You know, people who know me always lecture me about family, and how important they are to a person. My fault in my friend’s eyes is that I don’t take my family seriously enough, and that one day I’ll regret it. I’ve always agreed in theory with what they’ve said, but practically I’ve never felt like I was part of any such family unit that required this kind of unity that people talk about. It always seemed that my family’s motto was "look out for number one".
I’ll give you one example of what I am talking about. I’ve been in China for three weeks as of tomorrow. Yet where is my family? Have I received even one call from anyone? Is my father so busy painting the basement that he is too busy to call and to say hello? Is my mother so wrapped up in her life with her new husband that it is too much of a burden to reach out and say hello? I’m sure when he goes to China she’s on the phone with him multiple times a day. I could say with comfort and relief that the only person who has kept in touch with me is my brother who luckily is online often enough to catch him to have a quick conversation. I’ve corresponded with my brother on the instant messenger, but other than that and a quick short e-mail telling me that "mommy would like to say hello but..." where is the rest of my family?
Then come my friends. My wonderful friends whom I care about so deeply. One of them is so busy with procrastinating for his dental exams that he hasn’t written me to even say hello. The other one kindly responds with good conversation, but is like a closed cistern when it comes to saying anything about his life. Other friends are married, or have lost interest, and the others are too many states away to keep in touch on any level that would resemble a normal level.
I suppose all of this is my fault. I don’t reach out enough and I don’t make myself part of other people’s lives enough to be included in anything that is going on. You know, my Rabbi’s wife gets annoyed at me when I don’t keep my cell phone on me. What she doesn’t realize is that keeping my cell phone on me saddens me because it doesn’t ring. Friends don’t call. The only calls I get are those demanding my time or my money. Why bother having a cell phone where the only time anyone calls is when they need something from me, like to offer a free entry into a sweepstakes plan for a million bucks, or to check if I am satisfied with my banking account?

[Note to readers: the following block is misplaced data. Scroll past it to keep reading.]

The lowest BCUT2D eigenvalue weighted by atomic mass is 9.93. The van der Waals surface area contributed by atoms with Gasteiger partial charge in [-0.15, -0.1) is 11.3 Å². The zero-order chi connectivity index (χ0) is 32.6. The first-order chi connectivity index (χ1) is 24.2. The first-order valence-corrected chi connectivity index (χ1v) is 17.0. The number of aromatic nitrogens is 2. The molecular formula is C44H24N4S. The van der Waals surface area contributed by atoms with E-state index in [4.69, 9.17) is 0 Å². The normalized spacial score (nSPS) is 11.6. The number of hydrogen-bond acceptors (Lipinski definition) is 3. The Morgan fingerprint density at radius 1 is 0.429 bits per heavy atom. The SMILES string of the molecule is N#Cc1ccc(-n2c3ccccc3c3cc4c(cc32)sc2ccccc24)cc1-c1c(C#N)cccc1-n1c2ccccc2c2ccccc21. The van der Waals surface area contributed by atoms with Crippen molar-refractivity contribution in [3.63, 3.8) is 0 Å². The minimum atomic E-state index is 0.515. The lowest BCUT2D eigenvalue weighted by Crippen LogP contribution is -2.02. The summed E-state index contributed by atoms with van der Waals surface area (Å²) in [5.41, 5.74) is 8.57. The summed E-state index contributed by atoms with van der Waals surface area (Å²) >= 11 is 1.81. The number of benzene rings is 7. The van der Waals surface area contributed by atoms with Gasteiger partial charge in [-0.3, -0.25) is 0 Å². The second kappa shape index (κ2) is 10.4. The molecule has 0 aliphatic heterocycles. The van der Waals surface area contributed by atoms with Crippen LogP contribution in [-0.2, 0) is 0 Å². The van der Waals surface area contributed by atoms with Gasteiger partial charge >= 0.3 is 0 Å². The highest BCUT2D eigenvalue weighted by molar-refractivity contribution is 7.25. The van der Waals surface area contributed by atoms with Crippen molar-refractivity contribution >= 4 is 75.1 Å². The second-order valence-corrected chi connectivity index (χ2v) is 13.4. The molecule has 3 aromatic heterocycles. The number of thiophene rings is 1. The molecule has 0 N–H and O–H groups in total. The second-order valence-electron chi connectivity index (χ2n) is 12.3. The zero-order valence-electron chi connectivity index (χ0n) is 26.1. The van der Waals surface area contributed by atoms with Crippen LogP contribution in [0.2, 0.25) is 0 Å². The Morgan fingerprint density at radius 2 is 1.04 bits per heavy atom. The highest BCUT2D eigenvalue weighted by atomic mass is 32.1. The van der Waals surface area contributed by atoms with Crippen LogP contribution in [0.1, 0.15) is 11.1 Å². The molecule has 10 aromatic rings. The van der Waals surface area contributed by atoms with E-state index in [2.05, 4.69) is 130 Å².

I suppose it is a double-edged sword. I don’t connect with others, so they don’t connect with me. But the reason I don’t connect with others is because I am tired of having one-way relationships with people who don’t share their lives in return with me. I feel like I am the one that is always calling, always visiting, and always reaching out. Yet I don’t feel connected. I don’t feel connected to anyone at all.
Could this be my depression talking? While what I am saying is objectively true, do I keep a barrier around myself protecting myself from harm? Do I build a wall so high to keep the bad stuff out that I don’t let other people in? I wouldn’t even know where to start. My solution is to find friends who are like me, but I haven’t done that. There is a lot I haven’t done. I have had hopes for years that I should forge myself into the person I want to be by developing interests and skills to put into my psychological tool belt. China is another one of these tools. So is speaking Mandarin. Stupid me, what good is anything I know how to do if I have nobody I care to do it with?
The tough question becomes then finding the right partner. I know or hope to G-d that the rabbi and his wife have at minimum one shidduch (woman) lined up to date me when I get back. After all, I have committed not to date on my own, and I was told to trust them that the right girl would be discovered. I however, sincerely hope that I have not changed too much on my trip here in China. This whole opera business and the whole line of thought into singing and acting and congruence within religious observance have messed with my mind and have brought me to a place I think I should have come to long ago. However, I wonder whether I will be "not religious enough" to fit into the group I was part of when I left.
The interesting part is that I have not deviated from my normal religious observance. I have just made some external adjustments in my dress and in my belief systems that are now more congruent with my inner thoughts and feelings. I wonder what difficulties lie dormant waiting for me when I return to my established life in the US? I read in a blog that people who become less religious do so because they have good reasons for doing so. I am finding being religious one of the loneliest experiences of my life. Whether I am living the truth or not, I don't like the social or the emotional circumstances that have surrounded me since I have become religious.